Web-based computer software that helps teachers keep closer tabs on their students’ grades, attendance, and coursework will be distributed to schools throughout North Dakota after an extensive and sometimes frustrating tryout in the Bismarck school system.
The package, Apple Computer’s PowerSchool, eventually will give parents the ability to check their children’s marks, progress reports, and even homework assignments, said Paul Johnson, superintendent of the Bismarck schools.
Teachers use the software to enter student information into an online database. School officials and other teachers then are able to use the system to prepare student profiles and monitor trends in a student’s grades.
For example, the software can be used to spot a decline in the quality of a student’s academic work quickly and plan ways to reverse the trend.
“School districts have always collected information. The challenge has always been to make use of that information,” Johnson said. “Instant access to data allows us to personalize instruction, by constantly being able to track student progress.”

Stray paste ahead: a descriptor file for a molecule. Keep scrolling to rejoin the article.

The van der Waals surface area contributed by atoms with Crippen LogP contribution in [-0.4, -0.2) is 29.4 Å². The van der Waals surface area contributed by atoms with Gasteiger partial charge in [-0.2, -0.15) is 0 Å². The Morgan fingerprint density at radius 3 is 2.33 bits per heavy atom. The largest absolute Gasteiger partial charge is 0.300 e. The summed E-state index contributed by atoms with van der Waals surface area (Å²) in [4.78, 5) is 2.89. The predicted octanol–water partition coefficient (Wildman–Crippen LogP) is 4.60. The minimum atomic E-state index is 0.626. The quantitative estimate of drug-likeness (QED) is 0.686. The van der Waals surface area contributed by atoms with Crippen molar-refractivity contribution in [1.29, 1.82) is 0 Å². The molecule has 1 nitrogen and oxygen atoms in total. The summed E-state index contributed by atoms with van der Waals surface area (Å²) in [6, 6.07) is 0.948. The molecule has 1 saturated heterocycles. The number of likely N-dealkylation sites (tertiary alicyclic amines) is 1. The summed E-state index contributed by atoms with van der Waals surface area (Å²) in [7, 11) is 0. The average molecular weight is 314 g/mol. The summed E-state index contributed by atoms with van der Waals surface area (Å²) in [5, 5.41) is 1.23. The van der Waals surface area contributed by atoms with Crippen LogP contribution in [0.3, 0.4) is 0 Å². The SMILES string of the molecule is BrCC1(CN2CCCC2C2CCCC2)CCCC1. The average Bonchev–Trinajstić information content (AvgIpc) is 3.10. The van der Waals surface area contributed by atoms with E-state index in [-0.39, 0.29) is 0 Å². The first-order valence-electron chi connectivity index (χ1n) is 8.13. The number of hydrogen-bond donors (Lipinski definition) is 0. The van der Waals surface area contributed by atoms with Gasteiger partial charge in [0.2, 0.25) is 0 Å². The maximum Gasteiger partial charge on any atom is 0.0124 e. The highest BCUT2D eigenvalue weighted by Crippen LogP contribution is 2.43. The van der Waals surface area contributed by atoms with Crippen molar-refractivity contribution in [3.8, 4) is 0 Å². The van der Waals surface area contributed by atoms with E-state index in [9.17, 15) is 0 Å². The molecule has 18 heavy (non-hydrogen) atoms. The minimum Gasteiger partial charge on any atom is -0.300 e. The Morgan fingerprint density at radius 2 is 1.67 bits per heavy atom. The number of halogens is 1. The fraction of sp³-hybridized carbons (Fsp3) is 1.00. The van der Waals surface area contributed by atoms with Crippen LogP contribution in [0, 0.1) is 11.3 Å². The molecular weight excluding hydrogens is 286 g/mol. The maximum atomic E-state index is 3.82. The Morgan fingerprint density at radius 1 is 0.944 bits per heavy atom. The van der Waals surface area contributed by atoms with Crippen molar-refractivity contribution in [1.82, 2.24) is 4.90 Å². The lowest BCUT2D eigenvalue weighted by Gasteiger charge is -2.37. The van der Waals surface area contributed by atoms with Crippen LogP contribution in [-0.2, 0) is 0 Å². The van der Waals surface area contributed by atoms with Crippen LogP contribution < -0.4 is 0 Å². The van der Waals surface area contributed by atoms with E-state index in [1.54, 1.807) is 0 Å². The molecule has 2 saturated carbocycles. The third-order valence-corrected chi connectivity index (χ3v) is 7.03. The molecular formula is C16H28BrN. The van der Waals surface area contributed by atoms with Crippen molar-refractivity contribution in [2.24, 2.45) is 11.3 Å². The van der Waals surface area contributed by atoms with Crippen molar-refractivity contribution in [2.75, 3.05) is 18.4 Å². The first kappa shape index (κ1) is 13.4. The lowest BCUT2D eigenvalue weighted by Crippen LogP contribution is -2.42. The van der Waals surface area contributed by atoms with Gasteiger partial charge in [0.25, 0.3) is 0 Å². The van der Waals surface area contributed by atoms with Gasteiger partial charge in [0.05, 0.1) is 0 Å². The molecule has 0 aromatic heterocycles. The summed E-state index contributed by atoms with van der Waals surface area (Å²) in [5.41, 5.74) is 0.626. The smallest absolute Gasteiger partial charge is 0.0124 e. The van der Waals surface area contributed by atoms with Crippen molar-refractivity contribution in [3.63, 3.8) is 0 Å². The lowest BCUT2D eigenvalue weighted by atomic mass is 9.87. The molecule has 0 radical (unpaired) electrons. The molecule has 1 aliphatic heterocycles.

The state Information Technology Department is supervising the project. It is part of a more sweeping overhaul of administrative computer software used by state government, local schools, and North Dakota’s university system.
Schools have the option of signing up for the software. Curtis Wolfe, the department’s director, said nearly 50 districts had asked for installations as of April.
The Bismarck district was picked as the North Dakota testing ground for the software. The project was launched last August and initially drew complaints from users about slow response times, which Wolfe said prompted his agency to increase the computer power devoted to the initiative.
Apple also has made several upgrades to the system to fix glitches and expand the number of tasks it was able to perform.
Johnson said he believes the system is working well now. “Any time you’re going through a revolution in any kind of a system, it requires a lot of cooperation and a lot of patience,” he said. “We really believe this is the wave of the future.”